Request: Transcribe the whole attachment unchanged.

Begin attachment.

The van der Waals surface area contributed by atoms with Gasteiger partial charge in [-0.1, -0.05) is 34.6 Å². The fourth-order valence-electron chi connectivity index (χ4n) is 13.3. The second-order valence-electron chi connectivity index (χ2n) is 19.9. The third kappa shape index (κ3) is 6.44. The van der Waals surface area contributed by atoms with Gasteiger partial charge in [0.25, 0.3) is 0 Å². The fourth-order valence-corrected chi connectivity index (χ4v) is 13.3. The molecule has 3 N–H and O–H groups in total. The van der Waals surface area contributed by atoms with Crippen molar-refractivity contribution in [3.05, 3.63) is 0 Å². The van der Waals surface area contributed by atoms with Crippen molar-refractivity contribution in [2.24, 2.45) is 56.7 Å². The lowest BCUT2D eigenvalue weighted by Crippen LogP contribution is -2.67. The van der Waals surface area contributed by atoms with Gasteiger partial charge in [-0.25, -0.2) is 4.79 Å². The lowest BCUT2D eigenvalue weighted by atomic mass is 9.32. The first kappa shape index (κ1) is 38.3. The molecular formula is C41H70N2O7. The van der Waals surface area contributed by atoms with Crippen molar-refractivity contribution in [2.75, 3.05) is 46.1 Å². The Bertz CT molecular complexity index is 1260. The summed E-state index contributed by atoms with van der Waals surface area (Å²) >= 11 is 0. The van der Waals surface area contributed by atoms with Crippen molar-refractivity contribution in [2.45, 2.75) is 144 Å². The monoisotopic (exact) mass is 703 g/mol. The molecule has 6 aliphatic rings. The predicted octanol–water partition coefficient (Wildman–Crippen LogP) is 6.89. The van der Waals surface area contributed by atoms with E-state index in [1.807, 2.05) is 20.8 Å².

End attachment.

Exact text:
The van der Waals surface area contributed by atoms with Gasteiger partial charge in [-0.1, -0.05) is 34.6 Å². The fourth-order valence-electron chi connectivity index (χ4n) is 13.3. The second-order valence-electron chi connectivity index (χ2n) is 19.9. The third kappa shape index (κ3) is 6.44. The van der Waals surface area contributed by atoms with Gasteiger partial charge in [0.25, 0.3) is 0 Å². The fourth-order valence-corrected chi connectivity index (χ4v) is 13.3. The molecule has 3 N–H and O–H groups in total. The van der Waals surface area contributed by atoms with Crippen molar-refractivity contribution in [3.05, 3.63) is 0 Å². The van der Waals surface area contributed by atoms with Crippen molar-refractivity contribution in [2.24, 2.45) is 56.7 Å². The lowest BCUT2D eigenvalue weighted by Crippen LogP contribution is -2.67. The van der Waals surface area contributed by atoms with Gasteiger partial charge in [-0.25, -0.2) is 4.79 Å². The lowest BCUT2D eigenvalue weighted by atomic mass is 9.32. The first kappa shape index (κ1) is 38.3. The molecular formula is C41H70N2O7. The van der Waals surface area contributed by atoms with Crippen molar-refractivity contribution in [2.75, 3.05) is 46.1 Å². The Bertz CT molecular complexity index is 1260. The summed E-state index contributed by atoms with van der Waals surface area (Å²) >= 11 is 0. The van der Waals surface area contributed by atoms with Crippen molar-refractivity contribution in [2.45, 2.75) is 144 Å². The monoisotopic (exact) mass is 703 g/mol. The molecule has 6 aliphatic rings. The predicted octanol–water partition coefficient (Wildman–Crippen LogP) is 6.89. The van der Waals surface area contributed by atoms with E-state index in [1.807, 2.05) is 20.8 Å².